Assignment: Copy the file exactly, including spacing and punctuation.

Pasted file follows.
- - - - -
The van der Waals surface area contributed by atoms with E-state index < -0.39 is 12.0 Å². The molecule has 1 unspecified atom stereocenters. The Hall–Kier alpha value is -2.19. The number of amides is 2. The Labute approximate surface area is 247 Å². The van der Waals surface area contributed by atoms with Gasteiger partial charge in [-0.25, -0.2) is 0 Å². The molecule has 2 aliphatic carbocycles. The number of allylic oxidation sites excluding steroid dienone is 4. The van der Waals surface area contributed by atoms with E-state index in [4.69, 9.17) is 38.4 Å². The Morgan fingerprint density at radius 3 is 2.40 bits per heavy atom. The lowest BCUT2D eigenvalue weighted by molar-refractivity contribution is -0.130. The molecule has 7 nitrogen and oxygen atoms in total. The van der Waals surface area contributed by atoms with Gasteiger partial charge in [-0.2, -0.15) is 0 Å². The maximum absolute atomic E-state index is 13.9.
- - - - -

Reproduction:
The van der Waals surface area contributed by atoms with E-state index < -0.39 is 12.0 Å². The molecule has 1 unspecified atom stereocenters. The Hall–Kier alpha value is -2.19. The number of amides is 2. The Labute approximate surface area is 247 Å². The van der Waals surface area contributed by atoms with Gasteiger partial charge in [-0.25, -0.2) is 0 Å². The molecule has 2 aliphatic carbocycles. The number of allylic oxidation sites excluding steroid dienone is 4. The van der Waals surface area contributed by atoms with E-state index in [4.69, 9.17) is 38.4 Å². The Morgan fingerprint density at radius 3 is 2.40 bits per heavy atom. The lowest BCUT2D eigenvalue weighted by molar-refractivity contribution is -0.130. The molecule has 7 nitrogen and oxygen atoms in total. The van der Waals surface area contributed by atoms with Gasteiger partial charge in [-0.2, -0.15) is 0 Å². The maximum absolute atomic E-state index is 13.9.